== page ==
Christmas is a time when families like to get together, if possible. Yes, there are those who may not have much family but still enjoy being with others this time of the year. It is the need to be together.
Several experiences this past month caused me to think about getting together. In early December, David Marrison, OSU County Extension educator, gave an interesting talk on estate and succession planning at the Food and Ag Committee breakfast. One of the highlights of his talk was the need for families to sit down together and talk about their interests in planning the estate of the father and mother or other relative. Communication among family members is essential, David pointed out. Sitting down together is the first step in estate planning.
A week or so later, Henry Lipps, president of the Ashtabula Antique Engine Club, asked me to meet with a group of club members to discuss plans and needs for the coming year or more. As I listened to the interesting discussion from the group, there were some differences in what some felt were needs. That's normal in any group with a keen interest in what they want to do.
Yet this group was together with their ideas in so many ways. What they needed, and members were going to get, were more facts about the main ideas that surfaced from the group. One of the things that impressed me was the enthusiasm for their club and what they want to accomplish. Whatever they finally decide, they will get it done.
When groups - or families, for that matter - decide to get together, there isn't much they can't accomplish. To me, competition may make the news, but cooperation is what gets things done.
Each year we buy five-pound bags of popcorn from an Amish family we know for members of our family. It is excellent popcorn, and five pounds lasts for a lot of cold winter evenings.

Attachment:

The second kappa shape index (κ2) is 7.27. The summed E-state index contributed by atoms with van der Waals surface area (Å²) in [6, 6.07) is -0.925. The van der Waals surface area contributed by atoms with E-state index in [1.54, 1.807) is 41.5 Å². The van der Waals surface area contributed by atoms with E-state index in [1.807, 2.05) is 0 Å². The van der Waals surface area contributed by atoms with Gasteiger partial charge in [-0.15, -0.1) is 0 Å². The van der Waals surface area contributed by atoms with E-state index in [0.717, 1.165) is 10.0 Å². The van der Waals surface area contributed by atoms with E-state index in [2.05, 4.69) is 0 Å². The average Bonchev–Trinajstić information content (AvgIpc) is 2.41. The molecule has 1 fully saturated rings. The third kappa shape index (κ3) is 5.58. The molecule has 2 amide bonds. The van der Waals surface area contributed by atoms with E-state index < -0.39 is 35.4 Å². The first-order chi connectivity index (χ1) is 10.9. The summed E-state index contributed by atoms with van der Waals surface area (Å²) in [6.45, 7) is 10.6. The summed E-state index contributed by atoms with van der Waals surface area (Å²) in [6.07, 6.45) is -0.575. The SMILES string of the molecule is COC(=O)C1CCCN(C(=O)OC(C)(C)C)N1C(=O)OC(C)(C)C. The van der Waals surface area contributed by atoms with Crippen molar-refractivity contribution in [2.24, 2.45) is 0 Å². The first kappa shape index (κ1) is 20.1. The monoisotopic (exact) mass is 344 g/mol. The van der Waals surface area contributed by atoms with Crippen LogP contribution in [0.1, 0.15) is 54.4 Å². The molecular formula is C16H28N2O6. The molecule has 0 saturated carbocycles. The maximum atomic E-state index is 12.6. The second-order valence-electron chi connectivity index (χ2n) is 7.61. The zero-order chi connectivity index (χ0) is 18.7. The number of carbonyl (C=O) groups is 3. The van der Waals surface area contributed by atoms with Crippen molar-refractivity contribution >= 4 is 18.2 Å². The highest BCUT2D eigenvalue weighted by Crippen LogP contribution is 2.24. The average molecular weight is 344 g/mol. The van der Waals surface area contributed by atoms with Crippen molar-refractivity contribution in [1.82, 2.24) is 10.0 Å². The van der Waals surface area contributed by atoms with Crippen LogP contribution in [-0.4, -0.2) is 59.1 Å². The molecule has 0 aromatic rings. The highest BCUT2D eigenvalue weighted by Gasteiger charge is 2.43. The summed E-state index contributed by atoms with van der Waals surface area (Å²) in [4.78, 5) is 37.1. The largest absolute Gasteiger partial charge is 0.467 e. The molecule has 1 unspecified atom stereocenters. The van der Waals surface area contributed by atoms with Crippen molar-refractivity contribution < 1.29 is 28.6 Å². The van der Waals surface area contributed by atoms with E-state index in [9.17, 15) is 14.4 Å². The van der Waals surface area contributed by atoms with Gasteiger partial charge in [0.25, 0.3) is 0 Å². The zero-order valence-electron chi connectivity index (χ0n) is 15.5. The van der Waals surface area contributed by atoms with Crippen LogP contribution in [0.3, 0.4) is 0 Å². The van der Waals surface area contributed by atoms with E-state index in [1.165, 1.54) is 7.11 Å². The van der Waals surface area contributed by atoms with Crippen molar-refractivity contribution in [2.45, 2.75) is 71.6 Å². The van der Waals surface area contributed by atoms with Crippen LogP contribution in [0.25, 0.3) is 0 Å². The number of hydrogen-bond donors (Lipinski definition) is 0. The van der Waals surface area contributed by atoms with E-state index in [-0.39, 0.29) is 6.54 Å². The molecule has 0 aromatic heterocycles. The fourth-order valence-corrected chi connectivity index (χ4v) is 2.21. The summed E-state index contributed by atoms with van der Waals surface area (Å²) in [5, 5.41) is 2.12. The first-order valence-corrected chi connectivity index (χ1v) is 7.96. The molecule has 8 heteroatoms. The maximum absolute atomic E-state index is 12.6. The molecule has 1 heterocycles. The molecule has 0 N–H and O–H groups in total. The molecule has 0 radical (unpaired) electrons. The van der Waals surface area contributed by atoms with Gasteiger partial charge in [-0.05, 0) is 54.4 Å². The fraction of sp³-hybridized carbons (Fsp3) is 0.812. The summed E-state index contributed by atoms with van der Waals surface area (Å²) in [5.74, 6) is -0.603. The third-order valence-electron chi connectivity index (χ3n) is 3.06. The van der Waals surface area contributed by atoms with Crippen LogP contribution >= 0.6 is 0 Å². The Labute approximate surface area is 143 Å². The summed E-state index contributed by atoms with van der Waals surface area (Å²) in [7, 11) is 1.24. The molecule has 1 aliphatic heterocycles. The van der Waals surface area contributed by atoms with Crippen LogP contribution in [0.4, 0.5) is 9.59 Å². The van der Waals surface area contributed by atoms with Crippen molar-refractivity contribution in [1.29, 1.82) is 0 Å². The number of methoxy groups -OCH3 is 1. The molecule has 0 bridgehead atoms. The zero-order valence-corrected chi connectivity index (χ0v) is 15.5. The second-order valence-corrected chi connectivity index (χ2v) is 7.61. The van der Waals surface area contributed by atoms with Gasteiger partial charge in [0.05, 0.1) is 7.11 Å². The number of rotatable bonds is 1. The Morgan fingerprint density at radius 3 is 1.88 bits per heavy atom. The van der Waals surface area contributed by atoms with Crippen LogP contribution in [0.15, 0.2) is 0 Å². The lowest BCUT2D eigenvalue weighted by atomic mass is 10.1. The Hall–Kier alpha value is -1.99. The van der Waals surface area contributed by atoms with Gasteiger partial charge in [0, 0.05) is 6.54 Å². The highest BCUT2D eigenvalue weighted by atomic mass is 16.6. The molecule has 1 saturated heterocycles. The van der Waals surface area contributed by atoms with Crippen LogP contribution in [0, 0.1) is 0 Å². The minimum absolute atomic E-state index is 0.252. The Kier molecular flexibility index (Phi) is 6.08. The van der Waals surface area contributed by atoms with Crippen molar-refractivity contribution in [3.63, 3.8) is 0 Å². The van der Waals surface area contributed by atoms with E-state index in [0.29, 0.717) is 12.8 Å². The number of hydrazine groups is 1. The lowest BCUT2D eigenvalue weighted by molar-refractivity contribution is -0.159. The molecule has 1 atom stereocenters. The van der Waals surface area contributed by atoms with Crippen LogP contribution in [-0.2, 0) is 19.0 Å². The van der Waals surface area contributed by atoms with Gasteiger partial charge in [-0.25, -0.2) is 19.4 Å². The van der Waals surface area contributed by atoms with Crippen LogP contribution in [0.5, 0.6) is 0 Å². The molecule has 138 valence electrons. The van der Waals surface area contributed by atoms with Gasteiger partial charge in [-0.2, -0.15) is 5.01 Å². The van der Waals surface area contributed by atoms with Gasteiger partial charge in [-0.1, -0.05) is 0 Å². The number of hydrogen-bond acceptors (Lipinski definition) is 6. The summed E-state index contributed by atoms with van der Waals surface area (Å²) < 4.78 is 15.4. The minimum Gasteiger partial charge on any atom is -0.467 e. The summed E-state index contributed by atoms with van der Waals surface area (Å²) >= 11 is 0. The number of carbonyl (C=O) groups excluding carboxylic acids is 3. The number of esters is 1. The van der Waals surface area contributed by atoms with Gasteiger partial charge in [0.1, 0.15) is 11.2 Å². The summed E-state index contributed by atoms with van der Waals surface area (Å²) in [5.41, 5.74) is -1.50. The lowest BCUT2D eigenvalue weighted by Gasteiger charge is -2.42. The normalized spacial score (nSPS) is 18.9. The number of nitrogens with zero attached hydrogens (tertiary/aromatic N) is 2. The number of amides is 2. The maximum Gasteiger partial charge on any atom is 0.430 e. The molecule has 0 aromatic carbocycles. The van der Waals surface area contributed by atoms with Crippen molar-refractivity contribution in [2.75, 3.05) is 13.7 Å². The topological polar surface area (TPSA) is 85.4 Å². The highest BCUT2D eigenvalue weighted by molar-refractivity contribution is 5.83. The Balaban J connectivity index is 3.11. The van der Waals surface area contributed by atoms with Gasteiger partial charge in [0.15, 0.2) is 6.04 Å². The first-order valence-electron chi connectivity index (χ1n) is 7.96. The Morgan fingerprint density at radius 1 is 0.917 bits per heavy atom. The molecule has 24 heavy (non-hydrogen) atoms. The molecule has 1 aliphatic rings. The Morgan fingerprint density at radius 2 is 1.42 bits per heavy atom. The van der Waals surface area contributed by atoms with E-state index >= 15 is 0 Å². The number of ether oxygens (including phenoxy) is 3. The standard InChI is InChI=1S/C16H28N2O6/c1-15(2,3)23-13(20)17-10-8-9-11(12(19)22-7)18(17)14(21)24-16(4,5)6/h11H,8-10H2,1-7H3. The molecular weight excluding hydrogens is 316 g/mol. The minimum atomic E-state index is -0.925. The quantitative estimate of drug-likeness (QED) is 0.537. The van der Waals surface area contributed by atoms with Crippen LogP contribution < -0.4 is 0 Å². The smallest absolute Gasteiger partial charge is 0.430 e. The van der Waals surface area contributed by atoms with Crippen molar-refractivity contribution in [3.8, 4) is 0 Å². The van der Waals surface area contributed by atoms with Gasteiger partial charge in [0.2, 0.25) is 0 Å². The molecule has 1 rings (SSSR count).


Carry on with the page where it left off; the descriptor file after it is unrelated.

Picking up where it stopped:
We took a trip down Middlefield way to this Amish home to get the 15 bags. The mother, Annie, was the only one home and she had the popcorn ready. But it was heavy, and she wanted her sons to help me carry it to the car. So she went out on her porch and rang a bell hanging there to call them. No electronic device, but it worked well and didn't need much maintenance except for a new rope once in a while.
They were back scraping the snow off their pond so it would freeze thicker and smoother. This way, when they were getting ready to cut ice, it was frozen a bit thicker. They cut it in blocks, load it on a sled or wagon to haul up to their ice house to store for warm weather use. Three families use the ice, Annie said.
While they were coming up, Annie was showing me her new kitchen stove the family had bought her. It has a smooth, glossy top, and the wood was put in below through a front door. She said it would take enough wood to hold a fire all night and is very efficient. Ashes need to be taken out just once a week.
It was obvious that they are a family that likes to be together and will enjoy Christmas together. And our family enjoys their popcorn!
So no matter how you celebrated Christmas, I hope it was with family or friends. This can mean more than a lot of gifts and material things. Now we all have to move into the New Year with all the challenges it will bring.
May the new year be a good one for you!
Parker is an independent writer for the Tribune.